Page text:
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The role of Wolbachia in Rhagoletis Fruit Fly Speciation

Project Leader
Schuler Hannes, Project Leader
Erwin Schrödinger Stipendium
Type of Research
Applied Research
Project partners
University Notre Dame, Indiana, United States (USA).
Contact person: Prof. Jeff Feder;
Function of the Project Partner: Partner
BOKU Research Units
Institute of Forest Entomology, Forest Pathology and Forest Protection
Funded by
Fonds zur Förderung der wissenschaftlichen Forschung (FWF) , Sensengasse 1, 1090 Wien, Austria
Speciation is a fundamental evolutionary process responsible for the great diversity of life on Earth. Main factors contributing to the evolution of reproductive isolation are geographic and ecological isolation. However, oft-forgotten and controversially discussed players in the speciation process of insects are reproduction-manipulating endosymbiotic bacteria of the genus Wolbachia that can form pre- and postzygotic barriers in infected insect populations. The multiply infected Rhagoletis fruit flies are an excellent system to study such effects as the evolutionary history of this genus involves a number radiations with different geographic modes, ranging from classic allopatric divergence to sympatric speciation via host plant shifting. Aim of this proposal is to evaluate the contribution of Wolbachia to speciation in different Rhagoletis species utilizing on-site research at the highly complex structured North American fruit fly populations.

The research objective will be accomplished by analyzing Wolbachia strains from different Rhagoletis species groups that have undergone allopatric (e.g., R. suavis group) vs. sympatric (e.g., R. pomonella group) speciation. Following the broadly accepted theory that bacterial reproductive isolation almost always evolves in allopatry, I hypothesize that sympatrically derived species with extant gene flow will share the same strains of Wolbachia while allopatric species will possess different strains. I will test this hypothesis by the characterization of different Rhagoletis populations. Further, Wolbachia strains in parasitoid wasps attacking Rhagoletis flies will be characterized as possible vector of horizontal Wolbachia transmission between Rhagoletis species. This will give new insights into routes of horizontal transmission between different species and the evolution of Wolbachia in geographically separated populations with possible influences into speciation. Going beyond the capabilities of the established MLST system for strain discrimination, a combination of Sanger and next generation high throughput sequencing will be adapted to perform a high resolution characterization of this bacteria. Additionally the Rhagoletis species and their parasitoids will be screened for other bacterial endosymbionts influencing the host’s reproduction.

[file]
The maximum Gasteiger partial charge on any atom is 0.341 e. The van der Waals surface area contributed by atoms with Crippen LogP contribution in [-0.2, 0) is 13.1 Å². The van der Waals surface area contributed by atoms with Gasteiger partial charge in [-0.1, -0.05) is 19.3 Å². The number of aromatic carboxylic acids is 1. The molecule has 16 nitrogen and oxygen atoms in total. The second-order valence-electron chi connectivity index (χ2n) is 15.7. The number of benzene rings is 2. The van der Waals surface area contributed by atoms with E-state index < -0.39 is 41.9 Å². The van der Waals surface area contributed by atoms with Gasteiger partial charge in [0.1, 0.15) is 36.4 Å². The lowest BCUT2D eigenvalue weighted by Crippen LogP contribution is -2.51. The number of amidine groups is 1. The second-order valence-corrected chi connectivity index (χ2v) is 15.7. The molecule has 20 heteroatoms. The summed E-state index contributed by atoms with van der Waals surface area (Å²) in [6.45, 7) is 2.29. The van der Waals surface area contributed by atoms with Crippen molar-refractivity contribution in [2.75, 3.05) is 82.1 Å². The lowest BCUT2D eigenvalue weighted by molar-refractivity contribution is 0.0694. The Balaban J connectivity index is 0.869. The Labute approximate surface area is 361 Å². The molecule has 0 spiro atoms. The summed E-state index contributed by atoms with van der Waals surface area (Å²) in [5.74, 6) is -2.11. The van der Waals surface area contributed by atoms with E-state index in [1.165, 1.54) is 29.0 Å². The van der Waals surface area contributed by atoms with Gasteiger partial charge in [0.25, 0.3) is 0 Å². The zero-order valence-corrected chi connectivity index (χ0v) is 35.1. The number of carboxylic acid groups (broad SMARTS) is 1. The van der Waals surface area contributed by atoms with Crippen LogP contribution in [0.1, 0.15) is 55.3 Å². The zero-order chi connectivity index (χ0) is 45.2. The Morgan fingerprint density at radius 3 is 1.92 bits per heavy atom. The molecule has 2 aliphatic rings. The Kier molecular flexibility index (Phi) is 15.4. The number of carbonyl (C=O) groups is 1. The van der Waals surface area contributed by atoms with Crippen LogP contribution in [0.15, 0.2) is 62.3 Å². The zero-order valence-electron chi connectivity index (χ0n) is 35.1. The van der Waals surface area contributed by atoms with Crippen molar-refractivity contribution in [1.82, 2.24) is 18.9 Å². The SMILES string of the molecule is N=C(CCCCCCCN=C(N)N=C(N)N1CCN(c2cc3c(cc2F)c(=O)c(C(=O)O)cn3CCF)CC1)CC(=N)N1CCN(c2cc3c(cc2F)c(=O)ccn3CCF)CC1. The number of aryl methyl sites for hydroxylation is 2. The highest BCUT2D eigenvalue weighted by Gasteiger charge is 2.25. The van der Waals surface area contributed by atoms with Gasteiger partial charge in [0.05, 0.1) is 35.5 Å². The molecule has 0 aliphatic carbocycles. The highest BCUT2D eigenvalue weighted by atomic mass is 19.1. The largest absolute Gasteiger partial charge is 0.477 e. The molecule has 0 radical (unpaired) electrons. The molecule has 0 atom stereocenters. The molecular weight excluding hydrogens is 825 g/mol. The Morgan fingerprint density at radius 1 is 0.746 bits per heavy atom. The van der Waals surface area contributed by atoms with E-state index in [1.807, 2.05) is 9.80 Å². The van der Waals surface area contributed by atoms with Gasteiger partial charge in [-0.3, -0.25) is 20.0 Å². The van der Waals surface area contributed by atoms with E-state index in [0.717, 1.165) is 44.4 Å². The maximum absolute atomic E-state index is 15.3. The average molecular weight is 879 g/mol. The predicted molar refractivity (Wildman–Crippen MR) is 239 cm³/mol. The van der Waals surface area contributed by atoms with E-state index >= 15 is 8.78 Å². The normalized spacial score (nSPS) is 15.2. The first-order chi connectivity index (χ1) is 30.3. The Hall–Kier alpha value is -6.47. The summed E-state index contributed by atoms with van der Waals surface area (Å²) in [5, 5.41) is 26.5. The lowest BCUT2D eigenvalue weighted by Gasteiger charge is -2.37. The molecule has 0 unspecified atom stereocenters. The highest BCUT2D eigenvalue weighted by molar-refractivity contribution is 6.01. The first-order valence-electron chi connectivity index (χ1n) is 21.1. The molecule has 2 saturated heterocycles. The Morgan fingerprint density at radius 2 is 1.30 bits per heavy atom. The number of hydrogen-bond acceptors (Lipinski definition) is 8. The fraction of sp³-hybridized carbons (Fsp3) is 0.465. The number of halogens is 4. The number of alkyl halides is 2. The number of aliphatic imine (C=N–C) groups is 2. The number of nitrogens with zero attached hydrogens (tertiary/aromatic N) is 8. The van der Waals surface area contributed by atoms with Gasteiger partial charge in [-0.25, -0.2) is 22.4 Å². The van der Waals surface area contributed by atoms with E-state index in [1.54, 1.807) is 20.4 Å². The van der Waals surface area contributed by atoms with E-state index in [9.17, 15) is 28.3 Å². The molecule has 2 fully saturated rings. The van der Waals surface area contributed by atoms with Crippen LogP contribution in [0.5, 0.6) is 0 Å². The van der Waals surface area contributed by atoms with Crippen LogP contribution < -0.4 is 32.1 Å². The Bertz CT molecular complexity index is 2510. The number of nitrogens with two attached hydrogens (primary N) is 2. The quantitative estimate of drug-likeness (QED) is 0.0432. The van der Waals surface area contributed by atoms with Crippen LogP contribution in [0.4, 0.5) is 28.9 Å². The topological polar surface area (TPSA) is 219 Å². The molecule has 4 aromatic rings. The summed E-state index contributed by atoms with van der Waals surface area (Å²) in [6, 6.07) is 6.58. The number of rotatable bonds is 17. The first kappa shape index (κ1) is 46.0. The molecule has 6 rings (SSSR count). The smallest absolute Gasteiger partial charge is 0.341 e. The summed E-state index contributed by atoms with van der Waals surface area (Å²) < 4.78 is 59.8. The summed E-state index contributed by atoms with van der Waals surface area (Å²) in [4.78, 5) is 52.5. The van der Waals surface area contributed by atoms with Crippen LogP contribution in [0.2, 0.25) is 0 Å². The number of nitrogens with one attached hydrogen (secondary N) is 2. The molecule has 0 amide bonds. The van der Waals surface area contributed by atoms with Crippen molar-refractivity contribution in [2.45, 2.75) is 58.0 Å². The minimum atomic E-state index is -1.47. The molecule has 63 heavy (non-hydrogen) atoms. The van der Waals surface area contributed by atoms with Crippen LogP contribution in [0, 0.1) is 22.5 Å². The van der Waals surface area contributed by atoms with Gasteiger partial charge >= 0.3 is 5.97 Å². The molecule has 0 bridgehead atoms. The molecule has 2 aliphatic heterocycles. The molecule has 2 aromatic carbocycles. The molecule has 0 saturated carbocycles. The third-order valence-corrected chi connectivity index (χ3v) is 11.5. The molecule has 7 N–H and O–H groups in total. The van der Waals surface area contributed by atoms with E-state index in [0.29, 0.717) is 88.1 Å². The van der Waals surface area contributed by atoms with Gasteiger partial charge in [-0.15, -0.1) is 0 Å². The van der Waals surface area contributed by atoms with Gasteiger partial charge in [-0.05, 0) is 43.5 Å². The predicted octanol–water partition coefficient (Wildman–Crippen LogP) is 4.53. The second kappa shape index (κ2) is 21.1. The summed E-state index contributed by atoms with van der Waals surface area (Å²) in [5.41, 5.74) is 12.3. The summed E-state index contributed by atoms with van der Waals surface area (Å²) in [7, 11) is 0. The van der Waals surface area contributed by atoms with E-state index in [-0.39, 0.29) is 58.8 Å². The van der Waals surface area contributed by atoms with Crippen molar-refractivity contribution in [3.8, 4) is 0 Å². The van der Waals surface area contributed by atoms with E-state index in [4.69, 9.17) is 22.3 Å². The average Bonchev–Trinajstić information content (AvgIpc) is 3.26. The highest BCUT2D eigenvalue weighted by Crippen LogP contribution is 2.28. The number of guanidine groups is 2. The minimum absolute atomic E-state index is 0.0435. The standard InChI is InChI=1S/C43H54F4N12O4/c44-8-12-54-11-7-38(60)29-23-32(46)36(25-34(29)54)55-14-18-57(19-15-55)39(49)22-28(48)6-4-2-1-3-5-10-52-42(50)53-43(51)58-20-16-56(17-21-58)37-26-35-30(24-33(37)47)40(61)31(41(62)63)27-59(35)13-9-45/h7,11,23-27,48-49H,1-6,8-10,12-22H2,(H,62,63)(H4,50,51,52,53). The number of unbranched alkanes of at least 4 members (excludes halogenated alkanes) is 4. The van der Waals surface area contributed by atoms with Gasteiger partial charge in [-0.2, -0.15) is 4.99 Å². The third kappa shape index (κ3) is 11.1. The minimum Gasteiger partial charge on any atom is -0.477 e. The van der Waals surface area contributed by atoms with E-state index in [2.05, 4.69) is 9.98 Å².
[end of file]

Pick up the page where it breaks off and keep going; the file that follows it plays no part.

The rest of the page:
Verifying an active role of Wolbachia in reproductive isolation and Rhagoletis speciation will ultimately require breeding of flies that are depleted of the bacteria to determine the extent that fertility is restored between flies. Thus, a secondary objective of the current proposal is to develop and establish protocols for curing Rhagoletis of Wolbachia, allowing follow-up manipulative studies in the future to confirm a direct connection of Wolbachia with fly reproductive isolation.
Plant protection;
Speciation; Tephritidae; Wolbachia;
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